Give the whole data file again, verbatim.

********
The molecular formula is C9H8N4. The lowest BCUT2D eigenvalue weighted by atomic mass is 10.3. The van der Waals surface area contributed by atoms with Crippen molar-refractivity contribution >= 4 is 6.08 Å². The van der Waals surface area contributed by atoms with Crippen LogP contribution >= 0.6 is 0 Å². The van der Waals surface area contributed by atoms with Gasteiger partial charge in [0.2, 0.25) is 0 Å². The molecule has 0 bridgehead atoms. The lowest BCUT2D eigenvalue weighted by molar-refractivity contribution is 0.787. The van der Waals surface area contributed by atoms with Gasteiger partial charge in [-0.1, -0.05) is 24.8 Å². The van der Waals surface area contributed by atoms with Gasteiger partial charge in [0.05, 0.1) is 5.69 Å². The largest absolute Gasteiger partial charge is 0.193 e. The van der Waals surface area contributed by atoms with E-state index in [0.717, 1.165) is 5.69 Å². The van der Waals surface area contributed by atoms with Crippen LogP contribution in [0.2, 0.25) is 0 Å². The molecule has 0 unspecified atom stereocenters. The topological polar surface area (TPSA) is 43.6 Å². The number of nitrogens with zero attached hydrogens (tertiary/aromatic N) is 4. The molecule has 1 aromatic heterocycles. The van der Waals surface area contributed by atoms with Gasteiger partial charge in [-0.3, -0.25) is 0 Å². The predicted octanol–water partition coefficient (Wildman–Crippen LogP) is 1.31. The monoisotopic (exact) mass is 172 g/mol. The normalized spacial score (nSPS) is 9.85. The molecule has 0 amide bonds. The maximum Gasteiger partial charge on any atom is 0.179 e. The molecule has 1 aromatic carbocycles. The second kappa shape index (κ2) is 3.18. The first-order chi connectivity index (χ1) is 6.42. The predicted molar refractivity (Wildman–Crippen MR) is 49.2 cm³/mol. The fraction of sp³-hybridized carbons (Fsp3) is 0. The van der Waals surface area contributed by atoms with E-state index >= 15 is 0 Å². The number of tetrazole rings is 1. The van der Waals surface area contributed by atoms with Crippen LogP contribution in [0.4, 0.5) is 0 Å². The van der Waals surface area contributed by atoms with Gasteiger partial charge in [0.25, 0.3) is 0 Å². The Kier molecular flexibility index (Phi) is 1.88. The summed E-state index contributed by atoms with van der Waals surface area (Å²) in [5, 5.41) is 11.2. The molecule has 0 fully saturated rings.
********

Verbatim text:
The molecular formula is C9H8N4. The lowest BCUT2D eigenvalue weighted by atomic mass is 10.3. The van der Waals surface area contributed by atoms with Crippen molar-refractivity contribution >= 4 is 6.08 Å². The van der Waals surface area contributed by atoms with Crippen LogP contribution >= 0.6 is 0 Å². The van der Waals surface area contributed by atoms with Gasteiger partial charge in [0.2, 0.25) is 0 Å². The molecule has 0 bridgehead atoms. The lowest BCUT2D eigenvalue weighted by molar-refractivity contribution is 0.787. The van der Waals surface area contributed by atoms with Gasteiger partial charge in [-0.1, -0.05) is 24.8 Å². The van der Waals surface area contributed by atoms with Gasteiger partial charge in [0.05, 0.1) is 5.69 Å². The largest absolute Gasteiger partial charge is 0.193 e. The van der Waals surface area contributed by atoms with E-state index in [0.717, 1.165) is 5.69 Å². The van der Waals surface area contributed by atoms with Crippen LogP contribution in [0.2, 0.25) is 0 Å². The molecule has 0 unspecified atom stereocenters. The topological polar surface area (TPSA) is 43.6 Å². The number of nitrogens with zero attached hydrogens (tertiary/aromatic N) is 4. The molecule has 1 aromatic heterocycles. The van der Waals surface area contributed by atoms with Gasteiger partial charge in [-0.3, -0.25) is 0 Å². The predicted octanol–water partition coefficient (Wildman–Crippen LogP) is 1.31. The monoisotopic (exact) mass is 172 g/mol. The normalized spacial score (nSPS) is 9.85. The molecule has 0 amide bonds. The maximum Gasteiger partial charge on any atom is 0.179 e. The molecule has 1 aromatic carbocycles. The second kappa shape index (κ2) is 3.18. The first-order chi connectivity index (χ1) is 6.42. The predicted molar refractivity (Wildman–Crippen MR) is 49.2 cm³/mol. The fraction of sp³-hybridized carbons (Fsp3) is 0. The van der Waals surface area contributed by atoms with E-state index >= 15 is 0 Å². The number of tetrazole rings is 1. The van der Waals surface area contributed by atoms with Crippen LogP contribution in [0.4, 0.5) is 0 Å². The van der Waals surface area contributed by atoms with Gasteiger partial charge in [0.25, 0.3) is 0 Å². The Kier molecular flexibility index (Phi) is 1.88. The summed E-state index contributed by atoms with van der Waals surface area (Å²) in [5, 5.41) is 11.2. The molecule has 0 fully saturated rings.